The National Alliance of Mental Illness (NAMI) stresses that every year smoking kills about 200,000 people who live with a mental illness. As you know, smoking is the primary cause of cancer and cancer related deaths. Additionally, smoking increases your risk of lung disease, heart disease, stroke and is linked to myriad of other life threatening diseases. Women with a mental health illness can stop smoking with the help of their health providers. I want to provide you with some figures on smoking and mental illness in hopes that if you smoke, you will take the first step and discuss smoking cessation with your health provider.
Facts and Statistics on Smoking and Mental Illness
Approximately 1 in 4 Americans suffer from a mental illness each year. Adults who have a mental illness are more likely to be smokers. The Centers for Disease Control (CDC) reported that roughly 36% percent of adults with a mental illness are current smokers, compared to the national average of 21% of adults (71% higher relative rate). Here’s a close up look into smoking and mental illness.
- Smoking is more prevalent in individuals with almost any mental illness.
- The highest rate of cigarette smoking is usually found among those with a substance abuse disorder.
- Obsessive Compulsive Disorder (OCD) is the only mental health condition which correlates with a lower rate of tobacco use than the national average.
- Individuals with a mental illness are more often heavier smokers (smoking on average 331 cigarettes per month vs 310) than those without mental health issues.
- Individuals with a serious mental illness die younger with an average loss in years between 13 and 32 years.
Which Mental Illnesses Are Associated With Smoking?
Mental illnesses linked to tobacco use are:
- Generalized anxiety disorder
- Alcohol abuse and dependence
- Drug abuse
- Bipolar mood disorder
- Post-traumatic stress disorder
- Attention deficit
- Panic disorder
- Delusional disorder
- Social phobia
Why Do Women With Mental Illness Smoke?
According to NAMI, “There is no one single, certain reason why so many people who live with mental illness smoke. It may be a combination of brain effects, psychological effects and the social world in which we live.”
Women with a mental illness are highly vulnerable to the powerful drug in cigarettes, nicotine, resulting in a co-morbid addiction. Nicotine, along with other toxic chemicals in cigarettes, affects the biochemistry of the body.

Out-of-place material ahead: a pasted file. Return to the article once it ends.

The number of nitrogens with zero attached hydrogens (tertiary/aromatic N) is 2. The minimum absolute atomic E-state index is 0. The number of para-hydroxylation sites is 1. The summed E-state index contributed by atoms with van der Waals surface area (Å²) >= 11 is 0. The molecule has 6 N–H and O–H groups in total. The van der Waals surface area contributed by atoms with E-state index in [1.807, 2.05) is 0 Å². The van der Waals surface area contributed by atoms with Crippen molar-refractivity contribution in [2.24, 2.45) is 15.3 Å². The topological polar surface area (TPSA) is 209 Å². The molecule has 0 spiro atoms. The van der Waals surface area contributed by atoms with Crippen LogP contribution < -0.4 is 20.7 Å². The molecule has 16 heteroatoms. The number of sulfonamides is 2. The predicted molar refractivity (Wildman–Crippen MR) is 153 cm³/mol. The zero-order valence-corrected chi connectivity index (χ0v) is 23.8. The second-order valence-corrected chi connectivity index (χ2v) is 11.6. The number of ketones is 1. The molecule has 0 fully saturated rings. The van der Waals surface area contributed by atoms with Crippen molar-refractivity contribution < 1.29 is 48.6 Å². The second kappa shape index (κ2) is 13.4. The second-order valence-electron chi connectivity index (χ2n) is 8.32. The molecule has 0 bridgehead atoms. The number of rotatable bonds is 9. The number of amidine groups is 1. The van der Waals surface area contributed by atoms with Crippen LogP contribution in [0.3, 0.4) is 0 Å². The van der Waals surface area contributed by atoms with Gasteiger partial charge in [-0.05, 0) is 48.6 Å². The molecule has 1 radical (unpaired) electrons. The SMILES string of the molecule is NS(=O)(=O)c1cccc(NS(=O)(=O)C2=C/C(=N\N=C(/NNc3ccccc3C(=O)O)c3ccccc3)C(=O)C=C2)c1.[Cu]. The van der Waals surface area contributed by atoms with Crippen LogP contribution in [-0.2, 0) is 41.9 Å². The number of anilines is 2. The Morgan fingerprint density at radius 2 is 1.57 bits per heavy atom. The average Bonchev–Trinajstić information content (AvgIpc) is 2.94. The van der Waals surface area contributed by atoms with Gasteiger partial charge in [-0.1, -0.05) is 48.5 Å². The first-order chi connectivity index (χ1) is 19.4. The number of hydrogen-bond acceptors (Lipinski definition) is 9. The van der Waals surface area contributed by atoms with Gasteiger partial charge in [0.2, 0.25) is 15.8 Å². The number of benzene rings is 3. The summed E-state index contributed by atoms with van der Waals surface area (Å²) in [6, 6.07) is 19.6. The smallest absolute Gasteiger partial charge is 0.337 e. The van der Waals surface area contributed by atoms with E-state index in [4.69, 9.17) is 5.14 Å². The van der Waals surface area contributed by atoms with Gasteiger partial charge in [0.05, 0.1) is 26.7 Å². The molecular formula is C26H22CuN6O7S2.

Tobacco use might relieve feelings of anxiety or stress for some women. These women go on to form a daily habit of smoking. For example, women with depression tend to light up a cigarette within five minutes of waking up in the morning compared to women without depression. Cigarettes have been a way for some women to help pacify their mental illness symptoms.
Another reason that women with a mental illness may smoke is that smoking may be associated with social activities allowing a woman with a mental illness to feel more “in” with her social group.
There Is Hope!
The good news is that it is possible to quit smoking when you have a mental illness. Your psychiatric provider will address smoking habits or addiction. The apprehension that smoking cessation will aggravate the symptoms of your mental health illness is a myth. In many cases it can actually improve them!
You could have the same treatment options just like women without a mental illness. Your cessation program will be based on your own individual needs. It’s probable that your mental health provider will prescribe a treatment that combines medication and antismoking therapy at the same time to improve your success rate.
Discussions With Your Mental Health Provider Are The Keys To Success!
Making the decision to stop smoking is a wise and healthy choice. Set up an appointment with your doctor to talk about the smoking cessations plans that are available, especially if you are being treated for a mental illness. Nicotine is a powerful stimulant and can change the rate at which many medications are metabolized by your body, therefore it is of utmost importance that you work with your health care provider. The dosage of any medications you take may need to be modified after you quit smoking.
More information on smoking and mental illness can be found at the following websites:
I urge you to be courageous and seek out a smoking cessation program that works for you by contacting your mental health provider today.
Because it all begins with a healthy woman…
Sue Ann Thompson is founder and president of the Wisconsin Women’s Health Foundation (WWHF), a statewide non-profit organization whose mission is to help Wisconsin women and heir families reach their healthiest potential. WWHF provides programs and conducts forums that focus on education, prevention, and early detection; connects individuals to health resources; produces and distributes the most up-to-date health education and resource materials; and, awards grants and scholarships to women health researchers and related community non-profits. To learn more, visit wwhf.org or call 1-800-448-5148.